My Process, With Examples & Video
Here’s an overview of how I develop a painting. To see examples, click here, and for a video interview in which I talk about my work, click here. You can also visit my FAQ page for answers to frequently asked questions about pastels and how I use them.
- I start by reviewing lots of my photos to determine what I feel like painting that day. Then I usually do quick “thumbnails,” 4 x 6 inch pastel sketches where I block in the largest shapes to determine if the painting will work.
- Next, I gather several photos of the chosen scene, playing with them and the thumbnails to decide what to include. This helps me find an interesting composition, and to resist the urge to try to fit everything into one painting.
- The real painting starts with the largest light and dark shapes. I block them in, check whether things will fit as I’d hoped, tweak the composition, and decide on a focal point to draw the viewer’s eye.
- If it seems ok, I start to fill in the painting, adding shading and depth, fine-tuning the spacing and moving things if needed. At this stage, I resist the urge to get detailed – no leaves on plants, faces on people, or words on signs.
- I continue to play with multiple colors, layering them over each other to add interest to otherwise solid areas. When adding details, I don’t try to get realistic because this isn’t a photograph – it’s a painting meant to show energy and feeling.
- I usually walk away at this point to let the painting sit for days or weeks as I ponder what’s needed for finishing touches. I glance at it to see what grabs my eye. I sit and stare at it, making notes about things to fix. I try new colors, while being careful not to overwork and dull the painting. Then I sign it, and it’s done!
These images show a painting in progress. The Canal du Midi in southern France passes over a viaduct in the town of Beziers, beneath an ancient castle. I marked up the photo to test how best to crop it for a better composition. I used my thumbnail sketch to determine that it could become a good painting, based on the balance of large shapes and interesting angles. I started the painting by blocking in the big shapes, deciding to de-emphasize the castle and the sky by showing less of them. I emphasized the viaduct bridge by making it brighter, to show the impact it had on me. Finally, I ignored the photos and painted expressively, using color to convey the feeling of awe I had when standing downriver of that bridge.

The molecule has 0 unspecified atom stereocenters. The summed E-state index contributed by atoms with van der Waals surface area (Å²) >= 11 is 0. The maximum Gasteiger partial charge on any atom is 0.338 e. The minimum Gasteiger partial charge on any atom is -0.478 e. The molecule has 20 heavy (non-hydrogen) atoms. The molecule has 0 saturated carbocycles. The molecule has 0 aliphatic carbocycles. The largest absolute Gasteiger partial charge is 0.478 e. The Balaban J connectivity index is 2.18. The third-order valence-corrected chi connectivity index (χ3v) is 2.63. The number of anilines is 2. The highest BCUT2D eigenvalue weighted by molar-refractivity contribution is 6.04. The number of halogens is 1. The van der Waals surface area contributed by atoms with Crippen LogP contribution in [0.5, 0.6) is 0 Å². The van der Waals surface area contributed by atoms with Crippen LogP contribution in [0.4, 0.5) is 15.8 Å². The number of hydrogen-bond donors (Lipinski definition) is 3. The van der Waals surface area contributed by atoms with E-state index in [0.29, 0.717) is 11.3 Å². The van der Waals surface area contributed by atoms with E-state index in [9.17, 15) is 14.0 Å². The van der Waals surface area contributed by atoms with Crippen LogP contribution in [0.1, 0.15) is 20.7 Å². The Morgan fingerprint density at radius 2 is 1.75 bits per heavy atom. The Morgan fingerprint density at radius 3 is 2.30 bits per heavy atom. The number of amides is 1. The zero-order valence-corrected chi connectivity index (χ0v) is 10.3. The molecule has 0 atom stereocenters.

This scene of Lisbon, Portugal, was particularly complicated because the city is full of hills – one of which I was standing on, looking out over hundreds of tiled rooftops. I wanted to convey the wonder created by the height, light and color of Lisbon – and the sense that we could topple downhill at any moment. That’s why I minimized detail and contrast in the foreground buildings, to keep attention on the height and distance. Here’s the photo, my thumbnail sketch, and the finished painting.
Here are photos, the work in progress, and my finished painting of Roussillon. It’s a mountain town in southern France where they used to manufacture pastels from minerals in the cliffs. One photo gave me the basic shapes, and another gave me details. Still other photos reminded me about the vibrant colors in the cliffs, clarified the shape of the hiking path, and showed me where the sun was. In the finished painting, I rounded shapes and eliminated foreground details in order to emphasize the sharp light hitting the colorful cliffs.
In 2016, the producer/host of Community Culture Showcase invited me to appear on Southeastern Connecticut Television to talk about my paintings, my process and my inspiration. See the hour-long interview here.